Spring gets crazy here in the Midwest. Sometimes we seem to move from winter straight into summer come April or May. Other years, like 2008, we trod ever so slowly through the season, and summerlike temps seem too far away to even imagine. But as frustrating as the lingering cold weather is to us, it’s even worse on our gardens.

Japanese Maple

This is how my Japanese maple should look – flush with lovely red color all over!

Photo Credit: Sarah Landicho

Sickly Japanese Maple

This is my sickly Japanese maple – struggling to hold onto its leaves and branches.

Photo Credit: Sarah Landicho

Forest Pansy Redbud

Delicate little flowers are supposed to cover the branches of ‘Forest Pansy’ redbud in spring.

Photo Credit: Sarah Landicho

Sickly Redbud

Not only did my ‘Forest Pansy’ redbud not flower this year, some branches didn’t even produce leaf buds and seemingly died.

Photo Credit: Sarah Landicho

Take for example two of my favorite trees: Japanese maple (Acer palmatum) and ‘Forest Pansy’ redbud (Cercis canadensis ‘Forest Pansy’). I’ve got one of each planted out in front of my house. My Japanese maple is now 4 years old, and my redbud (a memorial tree planted in honor of my dad) will turn 1 in my garden this fall. Chicago winters have been bad before, but this past one and our really (really) late spring have done my trees wrong.

Winter dieback isn’t uncommon in my neck of the woods. And it seems like some of the branches on both my trees succumbed to the cold. (This is the second time for my Japanese maple – I lost its original leader two winters ago.) There’s not much I can do about that now, but when winter rears its ugly head once again, I can make sure there’s a good 2-inch layer of mulch at the bases of my trees for insulation, as well as keep both well-watered whenever temps rise above freezing.

The second problem my two trees are facing is late-freeze damage. We did have a couple of below-freezing nights late in the season that zapped some emerging leaves. In fact, my redbud didn’t even flower this year. (A local nursery professional suspects the buds literally froze off and blew away – not terribly uncommon.) While I do have some leaves that have emerged nicely, my trees also have some limp leaflets trying to force their way into the sunshine ever so slowly – some currently wilting in our steadily below-average temperatures. There are also some buds that are trying to break, but they just don’t seem to have the will. So basically what I’m left with are two scraggy-looking specimens.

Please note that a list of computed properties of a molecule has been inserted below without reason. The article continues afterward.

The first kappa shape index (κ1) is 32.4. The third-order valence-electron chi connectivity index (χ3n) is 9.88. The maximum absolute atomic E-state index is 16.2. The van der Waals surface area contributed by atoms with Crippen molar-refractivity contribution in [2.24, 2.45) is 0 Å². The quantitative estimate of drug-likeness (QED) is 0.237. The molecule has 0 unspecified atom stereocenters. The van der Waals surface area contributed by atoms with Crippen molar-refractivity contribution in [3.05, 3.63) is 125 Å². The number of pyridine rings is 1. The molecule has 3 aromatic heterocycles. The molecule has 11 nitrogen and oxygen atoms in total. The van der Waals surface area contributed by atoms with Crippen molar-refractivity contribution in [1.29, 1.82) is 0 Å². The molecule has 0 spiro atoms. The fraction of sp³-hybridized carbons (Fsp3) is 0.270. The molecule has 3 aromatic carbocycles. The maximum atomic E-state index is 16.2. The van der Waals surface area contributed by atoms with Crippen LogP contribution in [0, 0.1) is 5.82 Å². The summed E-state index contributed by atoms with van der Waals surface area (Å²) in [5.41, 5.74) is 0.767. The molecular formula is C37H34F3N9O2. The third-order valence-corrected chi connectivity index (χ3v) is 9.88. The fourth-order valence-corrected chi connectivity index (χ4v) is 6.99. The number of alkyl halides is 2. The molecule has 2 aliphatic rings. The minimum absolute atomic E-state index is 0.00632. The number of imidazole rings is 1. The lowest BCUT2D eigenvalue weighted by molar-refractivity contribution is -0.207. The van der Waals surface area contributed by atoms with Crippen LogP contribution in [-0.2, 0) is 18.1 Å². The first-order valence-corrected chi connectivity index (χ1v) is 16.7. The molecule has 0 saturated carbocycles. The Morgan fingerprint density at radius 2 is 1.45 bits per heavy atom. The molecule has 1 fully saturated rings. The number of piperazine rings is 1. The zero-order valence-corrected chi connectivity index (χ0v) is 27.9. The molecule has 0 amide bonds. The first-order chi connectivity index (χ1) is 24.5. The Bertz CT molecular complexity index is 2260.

So I asked the professionals what to do. Their advice: Beef up the soil around the trees, adding a nice layer of compost around their drip lines; fertilize – but not too heavily (neither tree will prosper with overfertilization); and make sure I’ve got that nice 2-inch layer of mulch surrounding the base of each tree – but not up against the trunks’ bark, so that means digging my finger in around the base of the trunks and creating a ring of space.

Watering is also important. Even though we’ve had plenty of rain this spring, my trees still need water. But it’s a careful balance – not too much and not too little. So the professionals recommended that I feel the soil. It shouldn’t feel too dry or too wet. And while the trees need consistent moisture, they shouldn’t need more than one solid drink of water from the end of the hose a week.

Of course, now isn’t the time to go snapping or pruning off any “dead” branches. I need to wait until my young trees are completely flushed out in growth before deciding which twigs and branches are truly dead. But I can still check to see which branches are pretty much goners and which ones I should leave alone (and say a little prayer for). Checking is easy: Just use a fingernail to scratch back a little of the bark on a seemingly dead branch – if there’s no green, that’s the green light to prune it off in early summer. But if there’s indeed green wood, there’s still life in that branch yet! With the right care (and a not-so-rough next winter and spring), it could just bounce back next year.

But there’s yet another problem I’ve been told to keep an eye out for this spring: cracking bark. Both the young maple and redbud have smooth, thin bark. If they’re given southern exposure (like my trees) or are sited in a lot of direct sun, the bark can heat up more quickly than the entire tree, so you can get cracking down the trunk. This not only weakens the tree structurally, it gives pests and diseases an open invitation. The best way to prevent this is to try to plant thin-barked young trees (especially maples) where they won’t be able to soak up too much sun and heat in their bark. If this isn’t possible, consider using tree wrap to insulate the bark against cracking – at least through its first and second winters and springs. As the trees age and the bark thickens, the cracking is far less likely to happen.

The good news is that despite the crazy weather we’ve been having this spring, most of my other plants fared just fine. Some are even doing better than usual in the cool climate – but few plants are as important to me as these two specimens – the crowning jewels of my front yard garden. I’m hoping with the right care, they’ll bounce back and reign supreme in my landscape for years to come.